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The change in US policy to supporting the French in their struggle in Indochina came in 1950. Most students of the war have believed the change came after the outbreak of the Korean War, but this was not the case. When I was writing "Holding The Line: Naval Aviation in the Korean War," one of the veteran pilots I interviewed told me how the USS Boxer - which made the first Far East deployment of a carrier since 1948 in January 1950 - received orders in March 1950 (four months before the outbreak of the Korean War) to make a public "air display" and fly the entire air group down the coast from Hanoi to Saigon, as a public statement of US support for France. So we had decided to intervene on their side separately from the Korean War.

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I think we need to acknowledge the role of white supremacy in all this. Eisenhower's use of "domino theory" in speeches is basically racist in that he and the whole WASP theology of the Dulles brothers believed that the people of Southeast Asia were not capable of understanding that communism/socialism were "Godless terrorism".

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Yes - white supremacy has governed our relations with the non-white world since the first settlers arrived in Jamestown.

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Tom We were then endeavoring to launch NATO and the. French were pesky. What was galling de Gaulle during those years?

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That France was no longer "grand".

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Did not know about Ho and OSS. I wonder how the switch in understanding happened as the OSS mutated into the CIA. Is there a recommended Dulles brothers bio? RFKJR is clearly interested in this period and has written about it. Anyone read his books? It is hard to hear about this dark history

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David There are lots of books about the Dulles. One of my favorites was written by a friend of mine: THE DEVIL AND JOHN FOSTER DULLES. I recall the phrase: Dull, Duller, Dulles.

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It’s out of print, but I got a used copy (last one?) from Amazon.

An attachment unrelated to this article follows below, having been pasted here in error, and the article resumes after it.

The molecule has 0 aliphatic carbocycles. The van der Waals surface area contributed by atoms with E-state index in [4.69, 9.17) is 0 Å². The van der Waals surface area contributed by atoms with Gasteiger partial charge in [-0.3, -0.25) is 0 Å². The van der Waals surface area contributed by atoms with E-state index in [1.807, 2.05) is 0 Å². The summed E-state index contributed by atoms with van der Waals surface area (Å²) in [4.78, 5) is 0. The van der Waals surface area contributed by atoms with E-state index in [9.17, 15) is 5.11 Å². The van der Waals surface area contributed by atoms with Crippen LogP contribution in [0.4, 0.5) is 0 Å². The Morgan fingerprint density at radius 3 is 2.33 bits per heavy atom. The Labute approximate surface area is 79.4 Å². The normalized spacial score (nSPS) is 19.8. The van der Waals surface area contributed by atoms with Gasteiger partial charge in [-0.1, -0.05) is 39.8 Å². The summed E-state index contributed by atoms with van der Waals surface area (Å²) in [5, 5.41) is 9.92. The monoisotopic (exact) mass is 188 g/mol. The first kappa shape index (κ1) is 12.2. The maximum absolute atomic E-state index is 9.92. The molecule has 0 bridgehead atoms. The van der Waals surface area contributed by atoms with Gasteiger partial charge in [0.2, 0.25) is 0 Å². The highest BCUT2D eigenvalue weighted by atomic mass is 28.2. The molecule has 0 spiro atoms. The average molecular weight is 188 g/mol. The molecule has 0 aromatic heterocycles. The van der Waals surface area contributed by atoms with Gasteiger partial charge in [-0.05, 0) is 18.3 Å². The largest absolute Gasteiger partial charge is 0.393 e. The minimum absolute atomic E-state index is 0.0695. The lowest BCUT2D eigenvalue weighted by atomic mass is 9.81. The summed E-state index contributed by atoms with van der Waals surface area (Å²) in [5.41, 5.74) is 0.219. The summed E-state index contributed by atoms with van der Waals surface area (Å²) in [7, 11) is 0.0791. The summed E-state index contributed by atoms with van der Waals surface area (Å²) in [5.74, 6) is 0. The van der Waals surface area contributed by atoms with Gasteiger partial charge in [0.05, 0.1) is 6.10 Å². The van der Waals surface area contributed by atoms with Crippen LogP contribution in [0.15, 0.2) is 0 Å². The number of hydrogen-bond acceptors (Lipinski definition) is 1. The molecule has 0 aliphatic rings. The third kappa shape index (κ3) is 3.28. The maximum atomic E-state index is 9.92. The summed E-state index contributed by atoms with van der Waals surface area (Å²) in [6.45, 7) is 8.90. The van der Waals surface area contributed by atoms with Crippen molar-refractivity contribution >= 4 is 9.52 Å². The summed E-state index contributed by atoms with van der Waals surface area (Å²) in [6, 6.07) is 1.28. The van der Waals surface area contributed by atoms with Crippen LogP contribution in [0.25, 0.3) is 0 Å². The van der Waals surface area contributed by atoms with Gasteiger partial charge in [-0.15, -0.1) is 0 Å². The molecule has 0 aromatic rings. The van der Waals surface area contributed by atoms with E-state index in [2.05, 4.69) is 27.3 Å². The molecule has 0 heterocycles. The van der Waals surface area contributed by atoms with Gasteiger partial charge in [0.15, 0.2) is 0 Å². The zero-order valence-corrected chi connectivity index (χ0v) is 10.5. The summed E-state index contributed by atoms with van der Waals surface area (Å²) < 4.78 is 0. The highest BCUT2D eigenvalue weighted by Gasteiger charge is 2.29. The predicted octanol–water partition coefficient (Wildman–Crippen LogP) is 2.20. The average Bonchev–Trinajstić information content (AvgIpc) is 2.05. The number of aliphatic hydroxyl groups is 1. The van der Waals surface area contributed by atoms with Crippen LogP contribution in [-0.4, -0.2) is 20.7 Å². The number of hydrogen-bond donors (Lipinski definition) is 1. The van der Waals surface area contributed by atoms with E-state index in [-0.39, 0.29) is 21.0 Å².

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I'm amazed RFK Jr can write three words that make grammatical sense, the fucking traitor moron.

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I am not a fan, especially the anti-vax, anti Ukraine stuff. I do think his thoughts about the murder of his father and uncle are worth at least checking out. He has credibility and demonstrated empathy in talking about grief which he did in remarks to those of us on Maui. As does President Biden who was also just with us. I also agree with you that it is time to get tougher with the Rs in Congress.

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After researching my two books on the Vietnam War, "The Tonkin Gulf Yacht Club" and "Going Downtown," all my JFK-fan malarkey finally went to the dumpster for removal (my first political act was hanging door knockers for JFK in 1960 when I was in high school). It turns out that the guy who went tip-toeing through the tulips to Vietnam was JFK - in a fit of pique after he got tweaked by Krushchev at the Vienna Summit in 1961. He never had any plans to leave Vietnam, despite all the post-assassination fantasies from the cult members. LBJ's big mistake was keeping the New Frontiersmen - particularly Strange MacNamara and Rusk - in the cabinet. The "graduate of Southestern Texas State Teacher's College" as he liked to refer to himself, was intellectually cowed by the Harvard morons, who were the ones who dragged him into fruitless escalation after fruitless escalation - each of which he initially refused. And then they were careful to scrape all the Vietnam mud off JFK and slather it on LBJ. So far as I am concerned, the whole damn Kennedy family from Joe the Bootlegger and Wall Street Scammer on were and are a cancer on America.